Article

Ultrasound physics and instrumentation for pathologists.

Department of Pathology, University of California Los Angeles, Alhambra, California, USA. mail:
Archives of pathology & laboratory medicine (Impact Factor: 2.88). 10/2010; 134(10):1541-56. DOI: 10.1043/2009-0730-RA.1
Source: PubMed

ABSTRACT Interest in pathologist-performed ultrasound-guided fine-needle aspiration is increasing. Educational courses discuss clinical ultrasound and biopsy techniques but not ultrasound physics and instrumentation.
To review modern ultrasound physics and instrumentation to help pathologists understand the basis of modern ultrasound.
A review of recent literature and textbooks was performed.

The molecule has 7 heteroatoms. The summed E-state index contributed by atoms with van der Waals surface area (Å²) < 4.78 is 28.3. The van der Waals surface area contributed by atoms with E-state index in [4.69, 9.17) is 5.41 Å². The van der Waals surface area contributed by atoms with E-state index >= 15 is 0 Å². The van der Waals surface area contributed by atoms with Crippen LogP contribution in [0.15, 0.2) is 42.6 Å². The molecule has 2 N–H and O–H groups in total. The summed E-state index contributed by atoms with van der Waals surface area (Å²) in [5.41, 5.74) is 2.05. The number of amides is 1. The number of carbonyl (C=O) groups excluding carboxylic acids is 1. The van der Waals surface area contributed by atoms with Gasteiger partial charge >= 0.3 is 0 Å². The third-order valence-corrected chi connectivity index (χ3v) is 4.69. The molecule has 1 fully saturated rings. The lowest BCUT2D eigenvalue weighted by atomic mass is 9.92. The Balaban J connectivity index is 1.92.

Ultrasound physics and instrumentation are the foundations of clinical ultrasound. The key physical principle is the piezoelectric effect. When stimulated by an electric current, certain crystals vibrate and produce ultrasound. A hand-held transducer converts electricity into ultrasound, transmits it into tissue, and listens for reflected ultrasound to return. The returning echoes are converted into electrical signals and used to create a 2-dimensional gray-scale image. Scanning at a high frequency improves axial resolution but has low tissue penetration. Electronic focusing moves the long-axis focus to depth of the object of interest and improves lateral resolution. The short-axis focus in 1-dimensional transducers is fixed, which results in poor elevational resolution away from the focal zone. Using multiple foci improves lateral resolution but degrades temporal resolution. The sonographer can adjust the dynamic range to change contrast and bring out subtle masses. Contrast resolution is limited by processing speed, monitor resolution, and gray-scale perception of the human eye. Ultrasound is an evolving field. New technologies include miniaturization, spatial compound imaging, tissue harmonics, and multidimensional transducers. Clinical cytopathologists who understand ultrasound physics, instrumentation, and clinical ultrasound are ready for the challenges of cytopathologist-performed ultrasound-guided fine-needle aspiration and core-needle biopsy in the 21st century.

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